Some NGOs felt that EITI just produces numbers which do not mean anything, do not feed any hungry children, do not get anybody in a hospital, and so on, and that it did not change the behaviour of the companies and the countries. This is a criticism one has to take seriously. Still, we wanted to have a triangular arrangement where governments, private sector and civil society cooperate. We always tried to go as far as these three actors were able to agree. I had a feeling that creating transparency was all we could achieve, and it was important. Sometimes the companies were angry and threatened to walk out of the EITI, for example regarding the Dodd-Frank Act or with respect to reporting on a project basis. Some did not want to include sectors like forestry and fisheries, and so we had to put these on the back burner. Civil society also had objections sometimes: for instance, we did not allow Ethiopia to join because civil society members of the board felt that civil society in that country was not independent and strong enough. Similarly, people felt that the numbers we produce were merely a theoretical exercise. Therefore, it was very helpful that some countries started to broadly disseminate these numbers. In Liberia, the government put up big signs with key figures of the EITI report along the road to a mine, so people who came to a stakeholder meeting there - farmers, small entrepreneurs - knew the exact numbers. They knew exactly that there had been payments, whereas the government stated that they never received the money, so on the basis of this discrepancy proceedings started and people were prosecuted. There was tremendous participation of the people, but the reason was that the president of Liberia encouraged it by empowering civil society and making it a part of political awareness.

How is this changing now, also with the reform to the EITI standard that took place in 2013? What’s your view on that?

EITI, narrow as it was, technocratic as it was in the beginning, helped tremendously. It is wonderful that it has gained so much stature that the current Chair Clare Short can now be more ambitious and go further into the context within which mining takes place. She is postulating for a complying country to publish investment agreements. In some countries, like Kenya for instance, investment agreements are still confidential, so you cannot really hold your government accountable. The initiative can now go into financial flows inside the country. It can look at barter arrangements involved in many mining ventures or at the fairness of certain arrangements. It is possible to compare what the Norwegians get for one barrel of oil and what an African country gets for it, and see why there is a difference. There is a tremendous normative dynamism now in the EITI, which I always predicted. Now they can begin to harvest what we sowed at the beginning.

What’s your view on the Dodd-Frank Act and other current developments related to EITI?

When I left EITI two years ago, I was attacked by the companies for welcoming the Dodd-Frank Act. The Act makes some of the reporting requirements tougher and mandatory. Therefore, some of our member companies complained that they are suddenly subject to a much stricter regime than what they had agreed to with us. Some companies felt that the act undermined the strength of EITI, that it lost its raison d’ętre. But this is simply not correct. I believe that the Dodd-Frank Act supports what we are doing, so we welcome it and hope that it will be properly implemented. What is even better, the Europeans are contemplating guidelines very similar to the Dodd-Frank Act. I am delighted that some of the OECD countries are implementing EITI. Canada and Australia are considering it, and Germany is considering it on a pilot basis. These are all developments that go way beyond what I had hoped for. In other areas we are not doing that well. We should do better in Latin America and have Brazil, Mexico and Chile on board. We should have South Africa on board, which is the mining nation of the world. But overall I think EITI is a splendid example of effective cooperation between governments, the private sector and civil society.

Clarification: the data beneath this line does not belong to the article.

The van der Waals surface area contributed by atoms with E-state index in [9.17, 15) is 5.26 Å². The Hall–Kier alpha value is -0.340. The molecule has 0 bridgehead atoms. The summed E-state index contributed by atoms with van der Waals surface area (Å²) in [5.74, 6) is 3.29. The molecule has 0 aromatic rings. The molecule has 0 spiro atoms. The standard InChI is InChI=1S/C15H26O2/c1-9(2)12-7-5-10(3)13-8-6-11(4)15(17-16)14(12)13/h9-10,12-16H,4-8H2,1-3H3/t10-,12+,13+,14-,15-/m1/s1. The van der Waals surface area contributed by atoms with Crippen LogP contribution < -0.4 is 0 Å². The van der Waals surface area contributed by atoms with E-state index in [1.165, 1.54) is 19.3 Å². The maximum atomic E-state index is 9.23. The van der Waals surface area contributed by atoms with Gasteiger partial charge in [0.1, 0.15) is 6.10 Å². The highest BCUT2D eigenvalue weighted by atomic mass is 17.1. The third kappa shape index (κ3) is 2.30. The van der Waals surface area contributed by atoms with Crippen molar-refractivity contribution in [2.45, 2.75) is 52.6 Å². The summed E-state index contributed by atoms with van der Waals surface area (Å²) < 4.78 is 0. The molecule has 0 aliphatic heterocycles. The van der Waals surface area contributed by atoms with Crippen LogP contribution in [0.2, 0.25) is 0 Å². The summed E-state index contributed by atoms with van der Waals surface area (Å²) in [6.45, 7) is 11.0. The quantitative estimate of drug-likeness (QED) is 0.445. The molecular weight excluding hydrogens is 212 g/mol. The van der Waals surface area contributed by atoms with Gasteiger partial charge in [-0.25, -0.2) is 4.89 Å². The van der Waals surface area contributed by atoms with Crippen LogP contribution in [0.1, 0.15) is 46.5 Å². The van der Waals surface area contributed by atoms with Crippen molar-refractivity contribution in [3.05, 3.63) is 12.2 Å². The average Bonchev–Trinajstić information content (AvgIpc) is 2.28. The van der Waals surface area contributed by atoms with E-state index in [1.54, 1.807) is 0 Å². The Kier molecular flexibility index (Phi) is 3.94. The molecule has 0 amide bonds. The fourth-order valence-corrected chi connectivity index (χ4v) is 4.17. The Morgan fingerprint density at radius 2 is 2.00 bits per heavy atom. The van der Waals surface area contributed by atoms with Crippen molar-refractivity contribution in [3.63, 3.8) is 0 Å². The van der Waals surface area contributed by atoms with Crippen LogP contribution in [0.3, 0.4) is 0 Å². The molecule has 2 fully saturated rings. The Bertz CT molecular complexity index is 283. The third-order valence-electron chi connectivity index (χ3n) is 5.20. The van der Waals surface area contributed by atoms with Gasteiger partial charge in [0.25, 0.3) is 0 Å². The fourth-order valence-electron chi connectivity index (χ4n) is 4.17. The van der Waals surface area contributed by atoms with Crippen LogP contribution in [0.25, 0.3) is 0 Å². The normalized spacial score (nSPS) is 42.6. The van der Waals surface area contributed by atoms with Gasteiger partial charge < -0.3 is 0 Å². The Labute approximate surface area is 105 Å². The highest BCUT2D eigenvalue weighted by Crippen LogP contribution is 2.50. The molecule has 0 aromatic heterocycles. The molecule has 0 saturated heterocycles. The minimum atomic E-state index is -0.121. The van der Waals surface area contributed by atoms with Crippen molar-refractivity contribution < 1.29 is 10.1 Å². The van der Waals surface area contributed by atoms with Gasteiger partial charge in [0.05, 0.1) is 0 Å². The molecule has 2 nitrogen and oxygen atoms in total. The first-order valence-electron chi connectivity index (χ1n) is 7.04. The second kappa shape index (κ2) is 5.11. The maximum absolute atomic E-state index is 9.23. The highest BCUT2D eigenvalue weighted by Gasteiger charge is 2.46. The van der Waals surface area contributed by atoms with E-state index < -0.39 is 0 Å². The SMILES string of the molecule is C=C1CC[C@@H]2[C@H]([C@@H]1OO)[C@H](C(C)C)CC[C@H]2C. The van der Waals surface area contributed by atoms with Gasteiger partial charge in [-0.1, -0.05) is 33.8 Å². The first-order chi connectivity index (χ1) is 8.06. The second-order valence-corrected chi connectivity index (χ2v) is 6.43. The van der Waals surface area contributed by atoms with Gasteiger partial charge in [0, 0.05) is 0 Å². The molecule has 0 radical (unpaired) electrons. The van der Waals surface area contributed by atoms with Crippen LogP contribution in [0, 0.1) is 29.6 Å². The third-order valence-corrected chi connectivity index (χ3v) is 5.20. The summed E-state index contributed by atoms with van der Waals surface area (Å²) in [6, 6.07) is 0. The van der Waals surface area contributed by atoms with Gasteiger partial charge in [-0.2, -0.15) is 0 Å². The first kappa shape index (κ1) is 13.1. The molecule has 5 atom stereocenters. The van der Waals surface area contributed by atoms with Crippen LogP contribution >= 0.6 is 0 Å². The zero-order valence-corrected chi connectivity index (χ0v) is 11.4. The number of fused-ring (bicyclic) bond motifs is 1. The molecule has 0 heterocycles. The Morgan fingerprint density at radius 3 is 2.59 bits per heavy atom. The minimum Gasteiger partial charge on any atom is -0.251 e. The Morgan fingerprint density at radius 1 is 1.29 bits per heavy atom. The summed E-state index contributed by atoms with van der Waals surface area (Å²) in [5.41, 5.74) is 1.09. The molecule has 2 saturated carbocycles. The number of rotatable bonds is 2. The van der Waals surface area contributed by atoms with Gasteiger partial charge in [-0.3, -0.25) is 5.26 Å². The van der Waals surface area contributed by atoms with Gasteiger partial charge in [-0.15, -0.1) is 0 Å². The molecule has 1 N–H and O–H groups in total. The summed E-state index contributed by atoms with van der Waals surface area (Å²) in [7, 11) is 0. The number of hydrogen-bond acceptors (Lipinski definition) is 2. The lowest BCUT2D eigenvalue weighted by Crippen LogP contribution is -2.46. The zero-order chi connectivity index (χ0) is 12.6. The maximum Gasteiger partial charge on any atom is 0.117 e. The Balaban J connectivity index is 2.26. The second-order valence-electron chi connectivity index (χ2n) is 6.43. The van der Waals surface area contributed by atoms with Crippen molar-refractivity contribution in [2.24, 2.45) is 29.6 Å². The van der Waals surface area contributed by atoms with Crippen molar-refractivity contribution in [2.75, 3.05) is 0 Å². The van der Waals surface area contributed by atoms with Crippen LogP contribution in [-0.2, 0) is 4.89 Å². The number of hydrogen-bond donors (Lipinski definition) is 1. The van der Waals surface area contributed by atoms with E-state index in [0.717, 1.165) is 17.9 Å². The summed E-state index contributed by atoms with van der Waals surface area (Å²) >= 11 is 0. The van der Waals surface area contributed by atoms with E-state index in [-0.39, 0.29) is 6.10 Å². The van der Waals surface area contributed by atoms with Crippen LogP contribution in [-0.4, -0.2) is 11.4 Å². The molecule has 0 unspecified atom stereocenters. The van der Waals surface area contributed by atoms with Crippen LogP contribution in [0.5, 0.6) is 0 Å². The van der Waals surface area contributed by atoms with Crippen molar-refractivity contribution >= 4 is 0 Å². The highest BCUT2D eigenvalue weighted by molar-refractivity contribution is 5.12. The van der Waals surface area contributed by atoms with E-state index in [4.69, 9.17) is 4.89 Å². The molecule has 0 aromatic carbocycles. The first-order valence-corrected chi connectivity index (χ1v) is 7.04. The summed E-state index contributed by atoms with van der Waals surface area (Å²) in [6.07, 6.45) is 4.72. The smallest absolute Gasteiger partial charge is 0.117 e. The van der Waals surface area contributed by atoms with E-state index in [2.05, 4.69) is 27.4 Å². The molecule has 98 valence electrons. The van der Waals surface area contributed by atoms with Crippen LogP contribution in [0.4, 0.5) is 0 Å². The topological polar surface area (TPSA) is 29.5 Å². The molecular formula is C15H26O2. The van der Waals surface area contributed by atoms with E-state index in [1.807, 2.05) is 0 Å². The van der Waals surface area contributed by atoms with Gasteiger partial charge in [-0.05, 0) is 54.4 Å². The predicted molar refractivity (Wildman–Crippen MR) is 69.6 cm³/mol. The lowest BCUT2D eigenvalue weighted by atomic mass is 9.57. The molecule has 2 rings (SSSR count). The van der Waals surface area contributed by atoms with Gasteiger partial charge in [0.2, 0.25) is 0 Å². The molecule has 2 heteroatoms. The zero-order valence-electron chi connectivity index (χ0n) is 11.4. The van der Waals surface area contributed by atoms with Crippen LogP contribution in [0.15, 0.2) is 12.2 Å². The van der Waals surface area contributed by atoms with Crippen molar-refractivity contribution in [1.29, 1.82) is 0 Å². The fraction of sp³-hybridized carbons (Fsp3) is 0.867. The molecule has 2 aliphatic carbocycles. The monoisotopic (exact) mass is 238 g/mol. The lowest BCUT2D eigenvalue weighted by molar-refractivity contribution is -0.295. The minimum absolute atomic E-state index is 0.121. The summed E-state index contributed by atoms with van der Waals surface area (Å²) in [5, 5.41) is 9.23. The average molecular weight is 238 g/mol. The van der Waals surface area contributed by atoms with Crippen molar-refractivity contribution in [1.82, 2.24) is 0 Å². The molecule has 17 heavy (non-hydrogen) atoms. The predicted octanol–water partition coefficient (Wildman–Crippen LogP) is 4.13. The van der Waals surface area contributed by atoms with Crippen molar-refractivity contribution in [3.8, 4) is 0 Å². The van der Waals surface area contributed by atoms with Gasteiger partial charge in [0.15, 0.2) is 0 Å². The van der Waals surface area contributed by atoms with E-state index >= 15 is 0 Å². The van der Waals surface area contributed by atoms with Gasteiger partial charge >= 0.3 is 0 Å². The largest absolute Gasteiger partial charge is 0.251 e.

China invests heavily in natural resources in Africa – with few strings attached for its African partners. Does China’s engagement in Africa undermine Western efforts to establish partnerships on the grounds of good governance?

Generally I am very pleased with Chinese investments there, because it gives Africa more options. It has helped to raise the price of natural resources which makes it possible for Africa to grow faster, a pre-condition for escaping poverty. The Chinese often don’t make their investments conditional e.g. on good governance requirements, which is a great luxury for some African leaders. The question is really whether the leadership in Africa has learned its lessons of how destructive and damaging bad governance was for it. I would say that many countries in Africa now have a leadership and a population that do not tolerate the same degree of corruption that we, the Western countries introduced in many of these countries. We should not forget that until the late 1990’s, systematic corruption was allowed in our countries. In Germany, you could deduct bribes for foreign investments from your taxes. It very often distorted economic decision making and supported corruption, and was in my opinion the main cause of poverty and misery in resource-rich countries. So it is very hard for us to criticise the particular risk of corruption that comes with Chinese investment because they will answer that they never allowed their exporters or investors to bribe outside Chinese borders.

Some of their methods like barter arrangements, however, are extremely dubious. If you say, “You allow me to mine all your copper and I will give you five billion dollars worth of roads, or railroads, or ports etc.,” this is a recipe for disaster because each one of these projects is a very complex negotiation, which has to be prepared properly and often takes years. If you throw these two things together, it cannot work. Therefore, there are a number of activities that one has to watch very carefully, but I think this task is up to the leaders of Africa. I talked to the minister of mines of Ghana and he said “We have learned our lesson. We have seen corrupt deals in the past with our European friends. We are very careful now and compare the offers we have from China, Russia, Brazil, Germany, Canada, Japan, and we take what is best for us. We do not need conditionality. We use our own common sense, because we know that we owe it our people to sell our natural resources in a way that is sustainable, helpful and leads to real development in the country.”

Thank you very much for this interview!